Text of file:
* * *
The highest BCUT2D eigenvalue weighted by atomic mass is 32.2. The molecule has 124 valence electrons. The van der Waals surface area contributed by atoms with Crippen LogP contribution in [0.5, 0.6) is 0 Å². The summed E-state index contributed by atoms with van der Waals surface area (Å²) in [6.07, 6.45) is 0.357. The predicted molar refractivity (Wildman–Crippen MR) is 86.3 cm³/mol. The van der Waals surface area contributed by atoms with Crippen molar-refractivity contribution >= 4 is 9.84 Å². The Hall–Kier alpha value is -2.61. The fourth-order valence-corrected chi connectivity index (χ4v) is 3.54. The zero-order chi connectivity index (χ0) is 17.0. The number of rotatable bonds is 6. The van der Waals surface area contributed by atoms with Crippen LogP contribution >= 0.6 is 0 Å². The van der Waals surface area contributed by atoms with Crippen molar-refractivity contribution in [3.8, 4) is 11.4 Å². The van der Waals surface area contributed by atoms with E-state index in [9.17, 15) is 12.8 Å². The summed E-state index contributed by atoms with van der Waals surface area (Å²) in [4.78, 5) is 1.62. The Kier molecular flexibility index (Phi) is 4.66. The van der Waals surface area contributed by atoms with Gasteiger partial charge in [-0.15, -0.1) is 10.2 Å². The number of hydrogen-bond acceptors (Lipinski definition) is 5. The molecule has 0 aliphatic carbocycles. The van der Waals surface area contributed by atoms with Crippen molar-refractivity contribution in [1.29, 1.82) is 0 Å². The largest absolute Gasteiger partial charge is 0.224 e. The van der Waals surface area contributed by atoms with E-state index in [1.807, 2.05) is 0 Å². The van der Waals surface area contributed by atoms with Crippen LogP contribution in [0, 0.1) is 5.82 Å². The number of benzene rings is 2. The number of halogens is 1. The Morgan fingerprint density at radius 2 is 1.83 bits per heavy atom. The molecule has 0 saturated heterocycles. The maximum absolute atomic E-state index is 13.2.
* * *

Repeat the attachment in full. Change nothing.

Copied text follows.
The highest BCUT2D eigenvalue weighted by atomic mass is 32.2. The molecule has 124 valence electrons. The van der Waals surface area contributed by atoms with Crippen LogP contribution in [0.5, 0.6) is 0 Å². The summed E-state index contributed by atoms with van der Waals surface area (Å²) in [6.07, 6.45) is 0.357. The predicted molar refractivity (Wildman–Crippen MR) is 86.3 cm³/mol. The van der Waals surface area contributed by atoms with Crippen molar-refractivity contribution >= 4 is 9.84 Å². The Hall–Kier alpha value is -2.61. The fourth-order valence-corrected chi connectivity index (χ4v) is 3.54. The zero-order chi connectivity index (χ0) is 17.0. The number of rotatable bonds is 6. The van der Waals surface area contributed by atoms with Crippen LogP contribution >= 0.6 is 0 Å². The van der Waals surface area contributed by atoms with Crippen molar-refractivity contribution in [3.8, 4) is 11.4 Å². The van der Waals surface area contributed by atoms with E-state index in [9.17, 15) is 12.8 Å². The summed E-state index contributed by atoms with van der Waals surface area (Å²) in [4.78, 5) is 1.62. The Kier molecular flexibility index (Phi) is 4.66. The van der Waals surface area contributed by atoms with Gasteiger partial charge in [-0.15, -0.1) is 10.2 Å². The number of hydrogen-bond acceptors (Lipinski definition) is 5. The molecule has 0 aliphatic carbocycles. The van der Waals surface area contributed by atoms with Crippen molar-refractivity contribution in [1.29, 1.82) is 0 Å². The largest absolute Gasteiger partial charge is 0.224 e. The van der Waals surface area contributed by atoms with E-state index in [1.807, 2.05) is 0 Å². The van der Waals surface area contributed by atoms with Crippen LogP contribution in [0, 0.1) is 5.82 Å². The number of benzene rings is 2. The number of halogens is 1. The Morgan fingerprint density at radius 2 is 1.83 bits per heavy atom. The molecule has 0 saturated heterocycles. The maximum absolute atomic E-state index is 13.2.